Georgia Soybean Producer New Record Holder

Clint Thompson Georgia

Submitted photo/Shows Alex Harrell in a soybean field.

By Clint Thompson

It not uncommon for a Georgia soybean producer to hold the record for most bushels per acre. What is different about Alex Harrell is his record year eclipsed 200 bushels for the first time.

Harrell, located in Smithville, Georgia, produced 206.7 bushels per acre last year, eclipsing the previous record of 191 bushels, set in 2019 by Randy Dowdy.

“We had a lot to go right, no doubt. Right after planting we had a big rain event that set us back some, and then in June we got about 15 inches of rain in 10 days. Other than that, we had warm days,” Harrell said. “We had cool nights during pollination and warm days during the day. We run temperature monitors in the canopy to monitor canopy temperatures, and just keeping track of those, the pollination period was just perfect.”

Harrell is located in Southwest Georgia, known more for its cotton and peanut production. Less than 1,000 acres of soybeans are produced in his county with an average yield of 38 bushels per acre. Harrell’s record-setting year was more than five times that total.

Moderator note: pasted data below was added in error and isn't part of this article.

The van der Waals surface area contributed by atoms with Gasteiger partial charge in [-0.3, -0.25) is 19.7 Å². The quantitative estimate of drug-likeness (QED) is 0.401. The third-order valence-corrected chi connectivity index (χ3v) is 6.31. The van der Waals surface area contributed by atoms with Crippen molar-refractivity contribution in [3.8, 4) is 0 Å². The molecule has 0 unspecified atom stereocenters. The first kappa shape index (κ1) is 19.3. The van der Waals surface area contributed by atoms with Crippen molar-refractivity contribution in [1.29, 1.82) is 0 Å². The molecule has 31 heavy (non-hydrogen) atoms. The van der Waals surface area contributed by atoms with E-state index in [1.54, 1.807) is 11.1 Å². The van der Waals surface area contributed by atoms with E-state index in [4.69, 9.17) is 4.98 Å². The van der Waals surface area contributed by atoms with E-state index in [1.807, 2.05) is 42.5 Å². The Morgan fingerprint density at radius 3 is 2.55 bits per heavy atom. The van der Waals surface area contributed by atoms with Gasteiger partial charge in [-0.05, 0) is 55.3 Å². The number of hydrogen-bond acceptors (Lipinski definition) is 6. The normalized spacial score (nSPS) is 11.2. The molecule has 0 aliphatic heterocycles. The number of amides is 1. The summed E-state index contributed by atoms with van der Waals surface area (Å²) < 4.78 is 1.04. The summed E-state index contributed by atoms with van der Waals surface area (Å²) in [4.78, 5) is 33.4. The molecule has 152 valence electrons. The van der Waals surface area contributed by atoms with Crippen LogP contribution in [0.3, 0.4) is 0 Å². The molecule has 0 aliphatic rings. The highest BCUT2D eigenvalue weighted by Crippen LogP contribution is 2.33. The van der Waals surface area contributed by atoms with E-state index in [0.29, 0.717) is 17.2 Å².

He added that the increased bushels were due more to the size of the soybeans increasing.

“We just had bigger beans. I think on average, soybeans have about 2,800 beans per pound, and we averaged 1,640,” Harrell said. “That was a combination of long grain field days and late season management. We kept our ‘K’ levels up. All of our nutrient levels stayed balanced and where we wanted them in our threshold all the way to the end. That made a big difference.”

Contest Details

In order to enter the contest, Georgia requires growers to have 1.25 acres to be harvested out of a field that is at least 10 acres. Harrell harvested twice that amount in a 60-acre pivot field.

Harrell also insisted this high production could not be replicated on a larger scale.

“It was by far the most profitable acre I’ve ever had farming period. To do it on a large scale, the labor and time it would take to do that and just the management of it, it’s so precise on balancing the ratios of those nutrients and keeping everything, it just has to be nearly perfect,” Harrell said. “It would be hard to do that on large acreage.”